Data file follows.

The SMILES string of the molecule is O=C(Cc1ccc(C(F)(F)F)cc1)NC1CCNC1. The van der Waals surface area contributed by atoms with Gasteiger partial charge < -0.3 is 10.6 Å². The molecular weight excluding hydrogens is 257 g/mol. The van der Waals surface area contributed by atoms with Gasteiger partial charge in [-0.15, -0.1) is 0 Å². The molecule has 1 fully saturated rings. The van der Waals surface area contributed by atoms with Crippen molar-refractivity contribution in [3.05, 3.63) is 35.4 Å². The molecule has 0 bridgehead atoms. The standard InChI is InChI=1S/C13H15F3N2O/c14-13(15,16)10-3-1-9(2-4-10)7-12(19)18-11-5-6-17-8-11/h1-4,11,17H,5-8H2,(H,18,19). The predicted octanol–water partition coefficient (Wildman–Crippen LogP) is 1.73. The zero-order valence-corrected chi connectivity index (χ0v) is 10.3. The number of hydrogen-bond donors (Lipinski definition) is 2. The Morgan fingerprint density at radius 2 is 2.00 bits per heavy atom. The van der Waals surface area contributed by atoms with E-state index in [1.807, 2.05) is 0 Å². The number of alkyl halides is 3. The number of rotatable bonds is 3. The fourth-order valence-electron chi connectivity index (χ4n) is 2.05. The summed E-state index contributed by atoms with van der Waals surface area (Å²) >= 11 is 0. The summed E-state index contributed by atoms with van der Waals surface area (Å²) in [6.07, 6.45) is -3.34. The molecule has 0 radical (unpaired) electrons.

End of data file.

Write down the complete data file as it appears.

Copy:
The SMILES string of the molecule is O=C(Cc1ccc(C(F)(F)F)cc1)NC1CCNC1. The van der Waals surface area contributed by atoms with Gasteiger partial charge < -0.3 is 10.6 Å². The molecular weight excluding hydrogens is 257 g/mol. The van der Waals surface area contributed by atoms with Gasteiger partial charge in [-0.15, -0.1) is 0 Å². The molecule has 1 fully saturated rings. The van der Waals surface area contributed by atoms with Crippen molar-refractivity contribution in [3.05, 3.63) is 35.4 Å². The molecule has 0 bridgehead atoms. The standard InChI is InChI=1S/C13H15F3N2O/c14-13(15,16)10-3-1-9(2-4-10)7-12(19)18-11-5-6-17-8-11/h1-4,11,17H,5-8H2,(H,18,19). The predicted octanol–water partition coefficient (Wildman–Crippen LogP) is 1.73. The zero-order valence-corrected chi connectivity index (χ0v) is 10.3. The number of hydrogen-bond donors (Lipinski definition) is 2. The Morgan fingerprint density at radius 2 is 2.00 bits per heavy atom. The van der Waals surface area contributed by atoms with E-state index in [1.807, 2.05) is 0 Å². The number of alkyl halides is 3. The number of rotatable bonds is 3. The fourth-order valence-electron chi connectivity index (χ4n) is 2.05. The summed E-state index contributed by atoms with van der Waals surface area (Å²) >= 11 is 0. The summed E-state index contributed by atoms with van der Waals surface area (Å²) in [6.07, 6.45) is -3.34. The molecule has 0 radical (unpaired) electrons.